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From the BBC
Researches chose the image of a human hand, representing the first form of human painting, to be the first DNA encoded image in a living form!
They inserted DNA sequences that represent the image into the genome of bacteria. Later, They decoded the sequences into an image using a computer algorism with at least 90% accuracy.
Adapted from NPR
Cornell University just made a robot hand with a soft touch. it is not just soft, but it can also sense the shape and texture of what it comes into contact with.
Welcome to the growing field of soft robotics.
For more information about soft robotics and their development with human interaction, follow this link.
Presenting my findings on “Hand and Upper Extremity Clinical Practice Guidelines” at the Cleveland Clinic 16th Annual New Technology in Upper Extremity: The Cutting Edge, with Advancing Translational Research
My patient showed me today a neat trick to cover up the sharp edges of a Fiberglass cast.
She simply used a glue gun. The glue holds very well. In this case, for over a week. The edges are soft and it holds well to fiberglass. No more catching on clothes. She has not tried it close to her skin, and if you do want to try it, be careful not to burn yourself.
At the15th Annual New Technology in Upper Extremity Surgery, the Cutting Edge, Cleveland OH.
Adapted from NPR
Tim Anderson, a freelance chef who won the BBC’s MasterChef competition in 2011, donned a special pair of gloves and started cooking. Those were motion sensor gloves, and his moves were being recorded and coded- and the data was fed into the all new Robot Chef!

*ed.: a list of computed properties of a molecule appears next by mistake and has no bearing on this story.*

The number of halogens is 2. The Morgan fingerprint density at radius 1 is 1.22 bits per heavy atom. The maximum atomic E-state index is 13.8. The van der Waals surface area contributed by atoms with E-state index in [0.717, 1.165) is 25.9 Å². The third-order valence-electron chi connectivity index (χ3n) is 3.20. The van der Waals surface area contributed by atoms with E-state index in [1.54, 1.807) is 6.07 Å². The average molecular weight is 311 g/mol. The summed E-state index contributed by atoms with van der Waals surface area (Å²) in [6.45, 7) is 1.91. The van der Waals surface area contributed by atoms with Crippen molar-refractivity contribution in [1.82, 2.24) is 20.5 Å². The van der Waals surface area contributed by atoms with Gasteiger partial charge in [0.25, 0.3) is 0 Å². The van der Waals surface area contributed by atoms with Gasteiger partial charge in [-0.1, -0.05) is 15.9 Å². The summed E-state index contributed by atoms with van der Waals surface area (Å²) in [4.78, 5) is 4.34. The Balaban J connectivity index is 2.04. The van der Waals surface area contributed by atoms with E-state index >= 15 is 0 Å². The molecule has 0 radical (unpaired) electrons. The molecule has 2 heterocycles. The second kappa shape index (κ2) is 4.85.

Anderson taught the robot how to prepare stir fry, sushi, steak, pasta as well as crab bisque. The plan is to teach the robot about 2000 dishes before releasing it to the public.
But don’t give away all your cookbooks just yet. The robot chef costs about $15,000.
Adapted from ScienceDaily:
Researchers from University of Texas, Arlington are investigating whether bone can be grown inside the body using one’s own stem cells. This relies on using biodegradable polymer scaffolding material, mixed with bone morphogenetic protein, or BMP, which was used to attract stem cells that in turn produced bone. The process has been successful in lab experiments on mice.
The procedure has a huge potential with bone defects, bone infections, fractures that fail to heal, congenital bone conditions, as well as bone tumors.
When we think of athletic injuries, we automatically think of human athletes, ans sports injuries. The first thing that come to mind is recovery and return to competition. These concerns are equally valid of animal athletes, most notably racehorses. Rather than retiring following athletic injuries, many Thoroughbreds return to the track thanks to innovations achieved in veterinary medicine and progress made in repair techniques and postoperative therapy and rehabilitation.
Some people 3D- print weapons. Others 3D-print arms.